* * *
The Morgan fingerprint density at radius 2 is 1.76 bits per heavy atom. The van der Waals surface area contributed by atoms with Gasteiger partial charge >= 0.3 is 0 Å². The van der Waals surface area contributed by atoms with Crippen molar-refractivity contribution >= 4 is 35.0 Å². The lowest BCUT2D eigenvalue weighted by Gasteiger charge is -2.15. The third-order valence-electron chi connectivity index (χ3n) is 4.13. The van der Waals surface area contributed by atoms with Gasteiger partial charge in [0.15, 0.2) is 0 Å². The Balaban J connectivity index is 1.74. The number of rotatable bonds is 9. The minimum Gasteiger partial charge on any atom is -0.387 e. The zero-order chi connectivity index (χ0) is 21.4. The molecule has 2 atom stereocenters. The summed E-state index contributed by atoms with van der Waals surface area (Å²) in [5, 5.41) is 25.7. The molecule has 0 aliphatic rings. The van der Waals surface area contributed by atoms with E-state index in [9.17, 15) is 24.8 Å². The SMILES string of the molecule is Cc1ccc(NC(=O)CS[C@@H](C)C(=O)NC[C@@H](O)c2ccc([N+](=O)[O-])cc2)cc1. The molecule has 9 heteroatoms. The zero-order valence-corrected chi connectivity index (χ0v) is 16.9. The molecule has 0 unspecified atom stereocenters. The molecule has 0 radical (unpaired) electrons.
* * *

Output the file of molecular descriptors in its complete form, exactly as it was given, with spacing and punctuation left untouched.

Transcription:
The Morgan fingerprint density at radius 2 is 1.76 bits per heavy atom. The van der Waals surface area contributed by atoms with Gasteiger partial charge >= 0.3 is 0 Å². The van der Waals surface area contributed by atoms with Crippen molar-refractivity contribution >= 4 is 35.0 Å². The lowest BCUT2D eigenvalue weighted by Gasteiger charge is -2.15. The third-order valence-electron chi connectivity index (χ3n) is 4.13. The van der Waals surface area contributed by atoms with Gasteiger partial charge in [0.15, 0.2) is 0 Å². The Balaban J connectivity index is 1.74. The number of rotatable bonds is 9. The minimum Gasteiger partial charge on any atom is -0.387 e. The zero-order chi connectivity index (χ0) is 21.4. The molecule has 2 atom stereocenters. The summed E-state index contributed by atoms with van der Waals surface area (Å²) in [5, 5.41) is 25.7. The molecule has 0 aliphatic rings. The van der Waals surface area contributed by atoms with E-state index in [9.17, 15) is 24.8 Å². The SMILES string of the molecule is Cc1ccc(NC(=O)CS[C@@H](C)C(=O)NC[C@@H](O)c2ccc([N+](=O)[O-])cc2)cc1. The molecule has 9 heteroatoms. The zero-order valence-corrected chi connectivity index (χ0v) is 16.9. The molecule has 0 unspecified atom stereocenters. The molecule has 0 radical (unpaired) electrons.